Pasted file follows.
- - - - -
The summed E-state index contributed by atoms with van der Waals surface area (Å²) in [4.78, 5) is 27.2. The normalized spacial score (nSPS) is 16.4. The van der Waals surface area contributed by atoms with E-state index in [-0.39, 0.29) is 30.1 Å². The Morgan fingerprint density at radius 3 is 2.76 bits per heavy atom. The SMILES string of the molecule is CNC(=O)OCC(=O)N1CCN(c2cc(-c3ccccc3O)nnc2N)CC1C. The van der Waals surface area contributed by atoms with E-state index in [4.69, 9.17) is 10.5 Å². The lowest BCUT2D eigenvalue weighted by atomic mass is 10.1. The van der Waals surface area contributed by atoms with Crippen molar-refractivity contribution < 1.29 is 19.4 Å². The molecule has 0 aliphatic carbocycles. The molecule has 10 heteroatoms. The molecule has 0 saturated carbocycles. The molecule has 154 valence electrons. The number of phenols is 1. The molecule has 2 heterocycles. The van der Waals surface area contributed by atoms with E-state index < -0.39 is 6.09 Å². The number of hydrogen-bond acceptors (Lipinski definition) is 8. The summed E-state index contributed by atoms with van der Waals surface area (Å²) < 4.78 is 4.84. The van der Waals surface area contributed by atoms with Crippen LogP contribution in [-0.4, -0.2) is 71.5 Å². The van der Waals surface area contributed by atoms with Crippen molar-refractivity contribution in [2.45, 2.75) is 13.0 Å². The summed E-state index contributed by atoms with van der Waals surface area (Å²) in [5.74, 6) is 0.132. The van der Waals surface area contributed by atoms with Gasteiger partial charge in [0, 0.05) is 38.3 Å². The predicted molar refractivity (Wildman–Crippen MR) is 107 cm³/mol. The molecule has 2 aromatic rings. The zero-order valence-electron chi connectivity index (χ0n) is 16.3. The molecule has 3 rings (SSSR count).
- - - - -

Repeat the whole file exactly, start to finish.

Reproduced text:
The summed E-state index contributed by atoms with van der Waals surface area (Å²) in [4.78, 5) is 27.2. The normalized spacial score (nSPS) is 16.4. The van der Waals surface area contributed by atoms with E-state index in [-0.39, 0.29) is 30.1 Å². The Morgan fingerprint density at radius 3 is 2.76 bits per heavy atom. The SMILES string of the molecule is CNC(=O)OCC(=O)N1CCN(c2cc(-c3ccccc3O)nnc2N)CC1C. The van der Waals surface area contributed by atoms with E-state index in [4.69, 9.17) is 10.5 Å². The lowest BCUT2D eigenvalue weighted by atomic mass is 10.1. The van der Waals surface area contributed by atoms with Crippen molar-refractivity contribution < 1.29 is 19.4 Å². The molecule has 0 aliphatic carbocycles. The molecule has 10 heteroatoms. The molecule has 0 saturated carbocycles. The molecule has 154 valence electrons. The number of phenols is 1. The molecule has 2 heterocycles. The van der Waals surface area contributed by atoms with E-state index < -0.39 is 6.09 Å². The number of hydrogen-bond acceptors (Lipinski definition) is 8. The summed E-state index contributed by atoms with van der Waals surface area (Å²) < 4.78 is 4.84. The van der Waals surface area contributed by atoms with Crippen LogP contribution in [-0.4, -0.2) is 71.5 Å². The van der Waals surface area contributed by atoms with Crippen molar-refractivity contribution in [2.45, 2.75) is 13.0 Å². The summed E-state index contributed by atoms with van der Waals surface area (Å²) in [5.74, 6) is 0.132. The van der Waals surface area contributed by atoms with Gasteiger partial charge in [0, 0.05) is 38.3 Å². The predicted molar refractivity (Wildman–Crippen MR) is 107 cm³/mol. The molecule has 2 aromatic rings. The zero-order valence-electron chi connectivity index (χ0n) is 16.3. The molecule has 3 rings (SSSR count).